The European Parliament today adopted a report on green jobs drafted by Greens/EFA MEP and Green employment spokesperson Jean Lambert. This report looks at how to tap into the job creation potential of the green economy and follows on from last year's European Commission proposals on green employment as part of the EU's Europe 2020 objectives. Commenting after the vote, Jean Lambert said:
"This report sends a strong signal to the European Commission on the need for ambitious proposals on the shift to a green and resource efficient economy. While the Commission's original package recognised the potential for significant green employment creation, it lacked concrete proposals. Today's report fills in the blanks, proposing clear steps towards the sustainable transformation of our economy and the creation of quality, long-term jobs.
“However, to truly deliver this change we need a clear direction of travel for investment and innovation. This means a strong and stable regulatory framework, with ambitious binding 2030 EU targets on energy saving, resource efficiency and renewable energy. The report highlights that implementing existing EU energy efficiency and savings measures could create up to 2mn new jobs with the potential for another 3mn in the renewables sector. A clear policy framework could also for example allow stakeholders some degree of predictability in training or investment decisions and so encourage investment in renewables and resource efficiency. This could then boost jobs in rural and former industrial areas. While globalisation can pose a threat to job security in the industrial sector, many green jobs are likely to be non-re-locatable and in areas which cannot be offshored.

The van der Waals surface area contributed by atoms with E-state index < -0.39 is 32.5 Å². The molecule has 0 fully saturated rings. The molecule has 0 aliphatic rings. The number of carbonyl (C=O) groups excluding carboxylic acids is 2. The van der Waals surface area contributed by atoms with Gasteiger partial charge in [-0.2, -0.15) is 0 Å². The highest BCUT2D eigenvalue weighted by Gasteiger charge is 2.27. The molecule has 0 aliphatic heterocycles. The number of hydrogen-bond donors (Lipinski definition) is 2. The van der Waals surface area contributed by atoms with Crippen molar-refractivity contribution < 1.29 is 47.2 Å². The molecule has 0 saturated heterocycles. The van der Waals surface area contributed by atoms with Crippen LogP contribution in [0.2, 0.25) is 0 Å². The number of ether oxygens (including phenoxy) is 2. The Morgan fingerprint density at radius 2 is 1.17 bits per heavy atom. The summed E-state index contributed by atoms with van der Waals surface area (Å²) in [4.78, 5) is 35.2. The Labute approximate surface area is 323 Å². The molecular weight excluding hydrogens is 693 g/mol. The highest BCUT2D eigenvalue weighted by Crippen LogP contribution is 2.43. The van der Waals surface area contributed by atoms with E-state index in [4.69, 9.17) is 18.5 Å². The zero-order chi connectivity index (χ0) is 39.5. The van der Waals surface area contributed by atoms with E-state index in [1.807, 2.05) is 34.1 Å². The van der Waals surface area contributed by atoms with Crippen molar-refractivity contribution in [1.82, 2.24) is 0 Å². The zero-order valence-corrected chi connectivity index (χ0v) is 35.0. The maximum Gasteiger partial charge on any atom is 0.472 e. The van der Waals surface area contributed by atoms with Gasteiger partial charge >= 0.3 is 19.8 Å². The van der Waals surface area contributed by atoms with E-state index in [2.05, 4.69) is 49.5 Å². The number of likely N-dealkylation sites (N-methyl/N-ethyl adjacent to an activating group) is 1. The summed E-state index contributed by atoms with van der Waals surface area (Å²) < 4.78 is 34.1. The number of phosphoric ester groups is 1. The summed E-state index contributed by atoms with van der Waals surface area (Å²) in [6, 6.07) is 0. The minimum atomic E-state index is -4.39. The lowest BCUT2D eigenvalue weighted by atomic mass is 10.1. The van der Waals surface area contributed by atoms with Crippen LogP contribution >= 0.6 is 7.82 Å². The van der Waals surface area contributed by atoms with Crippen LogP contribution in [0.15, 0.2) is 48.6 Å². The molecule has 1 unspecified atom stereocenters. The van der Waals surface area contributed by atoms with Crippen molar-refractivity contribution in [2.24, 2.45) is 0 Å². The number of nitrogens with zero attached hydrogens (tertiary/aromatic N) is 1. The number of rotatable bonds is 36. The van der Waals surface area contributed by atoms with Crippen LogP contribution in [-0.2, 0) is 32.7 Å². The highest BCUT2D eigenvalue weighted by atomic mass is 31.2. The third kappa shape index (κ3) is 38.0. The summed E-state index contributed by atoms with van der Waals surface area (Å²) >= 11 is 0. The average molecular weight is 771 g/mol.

A further source of green employment will be the circular economy and the report calls on the European Commission to honour its commitment to make a new proposal on EU waste legislation by the end of 2015. Green jobs could also be created by shifting the tax burden from employment to environmental costs whilst ensuring that the effect is progressive. Likewise, ending the counterproductive subsidies which support polluting or carbon intensive sectors should also be a priority.
With the green transition’s success also dependent on how well existing businesses adapt to new circumstances, another key demand is for effective support and retraining measures to increase workforce engagement. EU funds could also play a part here. The report also puts forward the idea of ‘green representatives’ in trades unions who could work together with employers to green the workplace and indirectly the economy in general. The European Commission and Council must now come forward with some concrete proposals aimed at moving towards the creation of green, sustainable jobs as part of a sustainable future.”